The EEOC is now going after companies for violating the Genetic Information Nondiscrimination Act.  Passed in 2008, GINA bars employers from requesting, requiring, or even purchasing genetic information from a potential or present employee, and from making employment decisions based on the genetic information.

What does genetic information mean?  The EEOC reads the term broadly to include genetic testing about not only employees or applicants, but also about their families.  The term includes information about prior or present diseases as well.  Even participation in clinical research falls within the meaning.  Finally, a family member includes relatives up to the 4th degree, as well as spouses and dependents (adoptive or otherwise).  Importantly, however, genetic information does not include information about a person’s sex, age, race, or ethnicity.

In May, the EEOC filed its first ever GINA enforcement action against Tulsa’s Fabricut, Inc., a major fabrics manufacturer.  The Commission claimed that Fabricut committed genetic discrimination against a potential hire when it asked for her family medical history in its post-offer medical examination.

Fabricut made its job offer contingent on the applicant taking a medical examination through its contract medical examiner.  The examination included a questionnaire that asked about her family’s medical history, including whether anyone in her family had suffered from heart disease, hypertension, cancer diabetes, and mental disorders.  Fabricut rescinded its job offer after the examination concluded that the applicant suffered from carpal tunnel syndrome.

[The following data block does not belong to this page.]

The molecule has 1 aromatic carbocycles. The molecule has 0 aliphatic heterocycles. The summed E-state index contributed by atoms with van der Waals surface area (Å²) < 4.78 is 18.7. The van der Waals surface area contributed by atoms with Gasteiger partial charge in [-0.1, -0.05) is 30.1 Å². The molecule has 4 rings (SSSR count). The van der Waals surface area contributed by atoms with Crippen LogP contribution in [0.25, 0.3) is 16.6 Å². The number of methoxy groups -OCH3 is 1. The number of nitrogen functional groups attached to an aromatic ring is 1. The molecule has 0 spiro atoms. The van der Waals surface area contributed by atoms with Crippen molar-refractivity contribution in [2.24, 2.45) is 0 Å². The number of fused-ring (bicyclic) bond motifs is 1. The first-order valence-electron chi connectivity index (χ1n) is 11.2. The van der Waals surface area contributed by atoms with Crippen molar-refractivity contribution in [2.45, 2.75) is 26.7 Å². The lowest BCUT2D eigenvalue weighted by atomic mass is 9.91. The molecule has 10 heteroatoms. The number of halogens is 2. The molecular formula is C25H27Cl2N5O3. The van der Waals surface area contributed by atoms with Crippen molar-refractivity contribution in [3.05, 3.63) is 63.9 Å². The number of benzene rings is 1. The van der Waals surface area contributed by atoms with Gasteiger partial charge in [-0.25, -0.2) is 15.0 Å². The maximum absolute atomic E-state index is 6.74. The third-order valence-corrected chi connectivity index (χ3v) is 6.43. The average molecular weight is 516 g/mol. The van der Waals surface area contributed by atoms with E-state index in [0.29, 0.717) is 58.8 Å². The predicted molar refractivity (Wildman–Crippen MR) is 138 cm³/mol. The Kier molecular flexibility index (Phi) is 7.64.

The EEOC found cause to pursue the applicant’s claims for discrimination under both GINA and ADA.  The disability claim was based on the Commission’s finding that Fabricut had rescinded the job offer because of its perception that the applicant suffered from carpal tunnel syndrome.  Once Fabricut appreciated the depth of the GINA claim, it proactively engaged the Commission in conciliation, and the suit settled the same day it was filed.  Fabricut agreed to pay $50,000 in damages, and also agreed to post and distribute anti-discrimination policies around its workplaces.

Although the terms of the settlement may seem modest, the GINA claim was the real headliner here.  The claim was a shot across the bow to employers that the Commission is serious about pursuing GINA violators.  Fast on the heels of the Fabricut suit, the Commission filed a GINA class action against a nursing home in upstate New York.  This suit targets the nursing home’s practice of requiring both applicants and employees to undergo annual medical examinations that include requests for family medical information.

What should employers make of the EEOC’s newfound enthusiasm for GINA claims?  For one thing, the Commission pursues GINA claims in tandem with other violations.  For instance, it claims that the nursing home also violated the ADA and Title VII.  To date, the Commission has not pursued any stand-alone GINA actions.

Employers should pay heed to potential GINA violations in their employees’ medical examinations.  Inquiring about mom’s medical history always seemed a bit superfluous for a grocery stocker position; now, it’s against the law.  Note also that an employer can shoulder the blame even where it farms the examinations out to a contract examiner, as was the case in Fabricut.  If you contract this work out, make sure to review the contents of the medical exam with the medical provider to iron out any potential GINA violations.

Finally, take note that GINA prohibits more than discriminating against employees and applicants based on their genetic information.  The simple act of collecting the genetic information can constitute a GINA violation.